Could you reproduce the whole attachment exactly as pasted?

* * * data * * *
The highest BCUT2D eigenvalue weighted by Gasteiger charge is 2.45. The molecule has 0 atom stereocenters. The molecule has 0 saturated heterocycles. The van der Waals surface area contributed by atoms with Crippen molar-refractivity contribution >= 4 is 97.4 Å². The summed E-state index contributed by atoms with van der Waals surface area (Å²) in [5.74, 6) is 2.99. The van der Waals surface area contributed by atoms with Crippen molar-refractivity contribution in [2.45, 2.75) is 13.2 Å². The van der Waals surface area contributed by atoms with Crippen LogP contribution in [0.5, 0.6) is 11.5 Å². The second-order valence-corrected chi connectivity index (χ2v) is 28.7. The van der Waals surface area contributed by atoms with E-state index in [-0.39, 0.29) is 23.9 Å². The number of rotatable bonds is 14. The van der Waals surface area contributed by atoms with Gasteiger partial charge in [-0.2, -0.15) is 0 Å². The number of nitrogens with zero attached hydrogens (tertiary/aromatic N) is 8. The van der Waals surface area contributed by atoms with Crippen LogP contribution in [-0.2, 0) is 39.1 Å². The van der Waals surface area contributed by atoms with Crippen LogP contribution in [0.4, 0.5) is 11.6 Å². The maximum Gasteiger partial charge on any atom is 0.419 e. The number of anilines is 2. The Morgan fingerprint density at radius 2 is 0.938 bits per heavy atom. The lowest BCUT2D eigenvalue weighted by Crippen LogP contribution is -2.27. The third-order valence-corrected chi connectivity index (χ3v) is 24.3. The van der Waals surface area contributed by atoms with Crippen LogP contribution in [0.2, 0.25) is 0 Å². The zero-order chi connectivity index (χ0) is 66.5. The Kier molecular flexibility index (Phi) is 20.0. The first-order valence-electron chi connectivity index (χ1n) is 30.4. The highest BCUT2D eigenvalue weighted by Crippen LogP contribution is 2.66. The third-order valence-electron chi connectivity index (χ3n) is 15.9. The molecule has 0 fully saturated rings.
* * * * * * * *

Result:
The highest BCUT2D eigenvalue weighted by Gasteiger charge is 2.45. The molecule has 0 atom stereocenters. The molecule has 0 saturated heterocycles. The van der Waals surface area contributed by atoms with Crippen molar-refractivity contribution >= 4 is 97.4 Å². The summed E-state index contributed by atoms with van der Waals surface area (Å²) in [5.74, 6) is 2.99. The van der Waals surface area contributed by atoms with Crippen molar-refractivity contribution in [2.45, 2.75) is 13.2 Å². The van der Waals surface area contributed by atoms with Crippen LogP contribution in [0.5, 0.6) is 11.5 Å². The second-order valence-corrected chi connectivity index (χ2v) is 28.7. The van der Waals surface area contributed by atoms with E-state index in [-0.39, 0.29) is 23.9 Å². The number of rotatable bonds is 14. The van der Waals surface area contributed by atoms with Gasteiger partial charge in [-0.2, -0.15) is 0 Å². The number of nitrogens with zero attached hydrogens (tertiary/aromatic N) is 8. The van der Waals surface area contributed by atoms with Crippen LogP contribution in [-0.2, 0) is 39.1 Å². The van der Waals surface area contributed by atoms with Crippen LogP contribution in [0.4, 0.5) is 11.6 Å². The maximum Gasteiger partial charge on any atom is 0.419 e. The number of anilines is 2. The Morgan fingerprint density at radius 2 is 0.938 bits per heavy atom. The lowest BCUT2D eigenvalue weighted by Crippen LogP contribution is -2.27. The third-order valence-corrected chi connectivity index (χ3v) is 24.3. The van der Waals surface area contributed by atoms with Crippen LogP contribution in [0.2, 0.25) is 0 Å². The zero-order chi connectivity index (χ0) is 66.5. The Kier molecular flexibility index (Phi) is 20.0. The first-order valence-electron chi connectivity index (χ1n) is 30.4. The highest BCUT2D eigenvalue weighted by Crippen LogP contribution is 2.66. The third-order valence-electron chi connectivity index (χ3n) is 15.9. The molecule has 0 fully saturated rings.